Now, what about the cons of the ketogenic diet? Well, the biggest con is those two ketone bodies, the acetoacetate, and the beta-hydroxybutyrate cannot enter anaerobic glycolysis.

So if you are on a ketogenic diet for that really low intensity, like, ultra-endurance type stuff, I could see a very big benefit for that.

But as you get into those higher intensity zones for heart rate, you are gonna fall flat on your ass when you go into anaerobic glycolysis if you are in a ketogenic diet and don't do any carb front loading before you hit like a hard effort.

Say, for example, I know a lot of ultra-endurance athletes adhere to the ketogenic diet, but come race day they'll slam some sort of carb source before, like, a huge grind up a hill or before they hit a really fast section of the course where they're laying down some speed. So that's a brief kind of overview of the ketogenic diet.

Which Diet Is Better For Athletes? High Carb Or Keto?

So what is the million dollar question? Which diet is better for endurance athletes? And we're gonna do this based solely on the research and I'm gonna add some of my opinions in here.

Based on the research, the high carbohydrate diet is king when it comes to endurance performance. Relatively speaking, there are thousands of papers that exist that have demonstrated the benefits of a high carbohydrate diet from anything from, you know, one mile run up to the ultra-endurance type events, there's no debating it.

And in fact, I would say, like, carbohydrates have the biggest ergogenic impact or performance-enhancing benefits on your performance more than any other supplement we'll give you.

So hands down based on the research, the high carbohydrate diet is best for the endurance athlete. I mean show me any top-level endurance athlete who runs over two minutes up to the marathon that operates at a high intensity that runs well on a ketogenic diet?

They don't exist unless maybe they're, like, carb loading the night or carb loading during the race.

When Is The Keto Diet Advantageous For Athletes?

Now I'm gonna be not too biased here and I'm gonna kind of present a fair overview of the ketogenic diet and where it may have potential benefits.

And that again is in the ultra-endurance crowd where you're operating at a fairly low intensity where you can still burn those triglycerides as a fuel source, you're not going into anaerobic glycolysis too often. That's really the benefit of the ketogenic diet.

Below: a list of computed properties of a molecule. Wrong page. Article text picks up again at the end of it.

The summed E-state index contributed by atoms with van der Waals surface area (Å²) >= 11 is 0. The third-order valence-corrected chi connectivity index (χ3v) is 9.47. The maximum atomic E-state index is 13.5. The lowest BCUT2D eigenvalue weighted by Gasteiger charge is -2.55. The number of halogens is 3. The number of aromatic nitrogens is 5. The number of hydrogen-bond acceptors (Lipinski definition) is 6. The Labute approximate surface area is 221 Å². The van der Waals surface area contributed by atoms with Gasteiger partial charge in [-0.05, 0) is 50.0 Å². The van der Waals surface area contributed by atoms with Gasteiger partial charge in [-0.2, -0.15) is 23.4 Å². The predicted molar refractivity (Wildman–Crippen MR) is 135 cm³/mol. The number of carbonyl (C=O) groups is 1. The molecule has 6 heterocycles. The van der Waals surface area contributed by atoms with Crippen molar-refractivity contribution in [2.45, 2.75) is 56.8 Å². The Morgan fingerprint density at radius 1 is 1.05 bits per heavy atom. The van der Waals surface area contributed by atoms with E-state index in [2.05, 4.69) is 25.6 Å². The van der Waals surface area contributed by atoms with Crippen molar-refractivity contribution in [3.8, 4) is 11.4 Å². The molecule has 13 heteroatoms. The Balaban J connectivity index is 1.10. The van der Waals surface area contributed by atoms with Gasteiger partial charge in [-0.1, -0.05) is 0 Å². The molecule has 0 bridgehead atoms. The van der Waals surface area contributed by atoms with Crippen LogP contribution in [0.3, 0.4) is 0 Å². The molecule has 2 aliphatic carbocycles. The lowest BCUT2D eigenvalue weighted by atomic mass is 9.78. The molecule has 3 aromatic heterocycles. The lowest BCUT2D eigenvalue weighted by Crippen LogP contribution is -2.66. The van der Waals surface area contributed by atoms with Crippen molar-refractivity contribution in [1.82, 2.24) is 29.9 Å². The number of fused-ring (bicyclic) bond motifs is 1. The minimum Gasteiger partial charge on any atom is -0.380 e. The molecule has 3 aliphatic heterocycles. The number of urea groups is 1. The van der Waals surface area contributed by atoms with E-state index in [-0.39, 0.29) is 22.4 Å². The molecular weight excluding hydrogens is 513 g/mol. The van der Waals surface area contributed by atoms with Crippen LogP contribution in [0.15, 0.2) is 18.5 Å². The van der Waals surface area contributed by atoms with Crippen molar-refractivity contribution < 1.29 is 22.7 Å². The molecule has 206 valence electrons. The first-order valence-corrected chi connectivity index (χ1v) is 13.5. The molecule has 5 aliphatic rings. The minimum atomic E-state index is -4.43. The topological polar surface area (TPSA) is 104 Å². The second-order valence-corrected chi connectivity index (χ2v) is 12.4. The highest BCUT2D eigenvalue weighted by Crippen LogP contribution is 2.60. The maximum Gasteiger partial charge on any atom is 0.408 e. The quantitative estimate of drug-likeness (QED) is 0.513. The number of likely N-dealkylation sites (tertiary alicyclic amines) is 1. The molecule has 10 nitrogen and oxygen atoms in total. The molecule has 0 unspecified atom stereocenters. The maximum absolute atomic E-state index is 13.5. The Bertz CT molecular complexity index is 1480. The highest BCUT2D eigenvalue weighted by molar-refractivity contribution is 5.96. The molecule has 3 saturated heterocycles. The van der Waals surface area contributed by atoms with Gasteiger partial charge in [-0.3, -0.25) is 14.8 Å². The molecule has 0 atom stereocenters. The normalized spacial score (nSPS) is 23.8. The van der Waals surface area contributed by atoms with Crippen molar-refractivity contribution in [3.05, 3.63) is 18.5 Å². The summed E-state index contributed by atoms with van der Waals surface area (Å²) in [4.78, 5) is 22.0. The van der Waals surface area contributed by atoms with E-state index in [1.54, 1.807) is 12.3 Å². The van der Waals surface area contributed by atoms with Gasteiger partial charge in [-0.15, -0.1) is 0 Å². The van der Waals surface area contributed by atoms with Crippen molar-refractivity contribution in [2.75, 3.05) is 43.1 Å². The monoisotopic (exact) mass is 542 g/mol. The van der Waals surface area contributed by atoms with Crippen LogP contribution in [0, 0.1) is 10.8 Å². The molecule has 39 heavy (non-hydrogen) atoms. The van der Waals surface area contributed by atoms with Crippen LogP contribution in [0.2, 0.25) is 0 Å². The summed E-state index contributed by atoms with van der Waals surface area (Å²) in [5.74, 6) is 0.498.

But even then there is not a ton of research on the ketogenic diet and endurance athletes. So I would like to see, you know, more and more studies coming out demonstrating that the ketogenic diet is the way to go for endurance athletes but I don't think it's gonna happen because you can't change the laws of physiology.

So again the high carbohydrate diet is the best diet for endurance athletes, I will debate anyone on that any day, any time, you name the time, you name the place.

A Word About Metabolic Efficiency/Flexibility

But I am gonna present one other option for you. For endurance athletes, if you kind of want to hit a middle ground between the high carbohydrate diet and the high fat and this is called metabolic efficiency.

And this is basically where you kind of decrease your carbohydrate consumption, I would say not to go below 40% and at the same time you up your fat intake from your diet and again go up to about 40%, so you're getting 40% of your total daily calories from carbohydrates and 40% from fats and the rest from protein.

And this will make your body possibly more metabolic efficient, meaning you may be able to burn fat up to a higher percentage of your maximum heart rate before it switches over to burning glucose and glycogen/carbohydrates. So that's something to consider.

A guy named Bob Seebohar is kind of the expert on metabolic efficiency. So if you want to read more about that, just Google, search his name Bob Seebohar metabolic efficiency and Google.

So that is all I have today for the high carbohydrate diet versus the keto diet and which is better for endurance athletes. And by now we know the high carbohydrate diet is king.

If you want other videos like this on endurance training, nutrition, and supplementation, subscribe to the EndurElite YouTube channel or head on over to the EndurElite blog at www.endurelite.com. Get social with us on Facebook and Instagram. And until next time, my endurance friends, stay fueled, stay focused, stay fast, and stay informed.